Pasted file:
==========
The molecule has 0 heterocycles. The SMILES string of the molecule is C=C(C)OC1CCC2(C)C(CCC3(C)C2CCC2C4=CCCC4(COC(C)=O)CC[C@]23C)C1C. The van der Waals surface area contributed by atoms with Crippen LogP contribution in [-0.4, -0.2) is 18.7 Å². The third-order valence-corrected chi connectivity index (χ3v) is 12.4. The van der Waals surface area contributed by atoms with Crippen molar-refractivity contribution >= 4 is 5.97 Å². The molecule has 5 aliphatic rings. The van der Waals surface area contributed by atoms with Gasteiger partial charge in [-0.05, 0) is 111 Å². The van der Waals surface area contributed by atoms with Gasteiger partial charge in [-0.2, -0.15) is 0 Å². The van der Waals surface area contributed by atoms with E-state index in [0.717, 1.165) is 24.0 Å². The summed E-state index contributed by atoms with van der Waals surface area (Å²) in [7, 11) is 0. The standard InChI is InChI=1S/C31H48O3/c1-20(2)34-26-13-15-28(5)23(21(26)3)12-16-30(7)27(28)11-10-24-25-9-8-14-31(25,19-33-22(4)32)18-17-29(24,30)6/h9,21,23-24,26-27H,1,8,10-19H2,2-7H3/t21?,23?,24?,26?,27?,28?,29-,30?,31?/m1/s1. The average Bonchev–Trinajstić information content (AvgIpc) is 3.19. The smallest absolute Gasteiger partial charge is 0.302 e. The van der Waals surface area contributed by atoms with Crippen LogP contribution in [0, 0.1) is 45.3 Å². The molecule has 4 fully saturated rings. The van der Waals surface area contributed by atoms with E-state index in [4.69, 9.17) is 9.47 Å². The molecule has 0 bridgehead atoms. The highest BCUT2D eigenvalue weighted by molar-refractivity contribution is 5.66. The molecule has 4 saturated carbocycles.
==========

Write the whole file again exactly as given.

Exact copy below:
The molecule has 0 heterocycles. The SMILES string of the molecule is C=C(C)OC1CCC2(C)C(CCC3(C)C2CCC2C4=CCCC4(COC(C)=O)CC[C@]23C)C1C. The van der Waals surface area contributed by atoms with Crippen LogP contribution in [-0.4, -0.2) is 18.7 Å². The third-order valence-corrected chi connectivity index (χ3v) is 12.4. The van der Waals surface area contributed by atoms with Crippen molar-refractivity contribution >= 4 is 5.97 Å². The molecule has 5 aliphatic rings. The van der Waals surface area contributed by atoms with Gasteiger partial charge in [-0.05, 0) is 111 Å². The van der Waals surface area contributed by atoms with Gasteiger partial charge in [-0.2, -0.15) is 0 Å². The van der Waals surface area contributed by atoms with E-state index in [0.717, 1.165) is 24.0 Å². The summed E-state index contributed by atoms with van der Waals surface area (Å²) in [7, 11) is 0. The standard InChI is InChI=1S/C31H48O3/c1-20(2)34-26-13-15-28(5)23(21(26)3)12-16-30(7)27(28)11-10-24-25-9-8-14-31(25,19-33-22(4)32)18-17-29(24,30)6/h9,21,23-24,26-27H,1,8,10-19H2,2-7H3/t21?,23?,24?,26?,27?,28?,29-,30?,31?/m1/s1. The average Bonchev–Trinajstić information content (AvgIpc) is 3.19. The smallest absolute Gasteiger partial charge is 0.302 e. The van der Waals surface area contributed by atoms with Crippen LogP contribution in [0, 0.1) is 45.3 Å². The molecule has 4 fully saturated rings. The van der Waals surface area contributed by atoms with E-state index in [4.69, 9.17) is 9.47 Å². The molecule has 0 bridgehead atoms. The highest BCUT2D eigenvalue weighted by molar-refractivity contribution is 5.66. The molecule has 4 saturated carbocycles.